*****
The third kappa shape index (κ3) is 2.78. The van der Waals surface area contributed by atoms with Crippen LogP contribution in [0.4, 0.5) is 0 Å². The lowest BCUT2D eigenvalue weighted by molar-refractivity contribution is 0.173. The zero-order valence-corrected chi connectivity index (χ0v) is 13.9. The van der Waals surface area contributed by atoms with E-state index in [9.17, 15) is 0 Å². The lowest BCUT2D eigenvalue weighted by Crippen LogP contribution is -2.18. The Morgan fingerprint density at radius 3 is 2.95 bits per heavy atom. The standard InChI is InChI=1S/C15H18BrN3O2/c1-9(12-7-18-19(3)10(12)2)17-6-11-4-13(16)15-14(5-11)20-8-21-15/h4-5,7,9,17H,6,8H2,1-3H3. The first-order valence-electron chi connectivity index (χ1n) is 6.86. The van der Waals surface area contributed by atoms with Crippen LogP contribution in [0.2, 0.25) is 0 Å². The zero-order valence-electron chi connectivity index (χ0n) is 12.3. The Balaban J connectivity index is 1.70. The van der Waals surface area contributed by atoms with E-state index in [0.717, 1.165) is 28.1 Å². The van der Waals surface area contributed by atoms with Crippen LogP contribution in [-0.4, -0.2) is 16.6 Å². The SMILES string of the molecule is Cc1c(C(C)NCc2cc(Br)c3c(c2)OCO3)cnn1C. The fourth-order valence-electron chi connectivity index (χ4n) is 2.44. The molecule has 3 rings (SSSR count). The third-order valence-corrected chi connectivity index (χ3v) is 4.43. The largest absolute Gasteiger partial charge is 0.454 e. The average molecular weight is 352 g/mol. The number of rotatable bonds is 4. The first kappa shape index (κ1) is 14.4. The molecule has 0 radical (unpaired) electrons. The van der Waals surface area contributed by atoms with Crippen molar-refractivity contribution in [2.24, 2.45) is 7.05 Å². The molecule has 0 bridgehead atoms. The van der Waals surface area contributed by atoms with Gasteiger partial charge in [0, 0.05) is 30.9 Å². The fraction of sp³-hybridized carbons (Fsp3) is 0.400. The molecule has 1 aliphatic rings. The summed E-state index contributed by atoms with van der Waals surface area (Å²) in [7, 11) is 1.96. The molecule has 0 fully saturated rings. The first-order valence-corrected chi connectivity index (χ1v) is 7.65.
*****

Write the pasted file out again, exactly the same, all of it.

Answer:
The third kappa shape index (κ3) is 2.78. The van der Waals surface area contributed by atoms with Crippen LogP contribution in [0.4, 0.5) is 0 Å². The lowest BCUT2D eigenvalue weighted by molar-refractivity contribution is 0.173. The zero-order valence-corrected chi connectivity index (χ0v) is 13.9. The van der Waals surface area contributed by atoms with E-state index in [9.17, 15) is 0 Å². The lowest BCUT2D eigenvalue weighted by Crippen LogP contribution is -2.18. The Morgan fingerprint density at radius 3 is 2.95 bits per heavy atom. The standard InChI is InChI=1S/C15H18BrN3O2/c1-9(12-7-18-19(3)10(12)2)17-6-11-4-13(16)15-14(5-11)20-8-21-15/h4-5,7,9,17H,6,8H2,1-3H3. The first-order valence-electron chi connectivity index (χ1n) is 6.86. The van der Waals surface area contributed by atoms with Crippen LogP contribution in [0.2, 0.25) is 0 Å². The zero-order valence-electron chi connectivity index (χ0n) is 12.3. The Balaban J connectivity index is 1.70. The van der Waals surface area contributed by atoms with E-state index in [0.717, 1.165) is 28.1 Å². The van der Waals surface area contributed by atoms with Crippen LogP contribution in [-0.4, -0.2) is 16.6 Å². The SMILES string of the molecule is Cc1c(C(C)NCc2cc(Br)c3c(c2)OCO3)cnn1C. The fourth-order valence-electron chi connectivity index (χ4n) is 2.44. The molecule has 3 rings (SSSR count). The third-order valence-corrected chi connectivity index (χ3v) is 4.43. The largest absolute Gasteiger partial charge is 0.454 e. The average molecular weight is 352 g/mol. The number of rotatable bonds is 4. The first kappa shape index (κ1) is 14.4. The molecule has 0 radical (unpaired) electrons. The van der Waals surface area contributed by atoms with Crippen molar-refractivity contribution in [2.24, 2.45) is 7.05 Å². The molecule has 0 bridgehead atoms. The van der Waals surface area contributed by atoms with Gasteiger partial charge in [0, 0.05) is 30.9 Å². The fraction of sp³-hybridized carbons (Fsp3) is 0.400. The molecule has 1 aliphatic rings. The summed E-state index contributed by atoms with van der Waals surface area (Å²) in [7, 11) is 1.96. The molecule has 0 fully saturated rings. The first-order valence-corrected chi connectivity index (χ1v) is 7.65.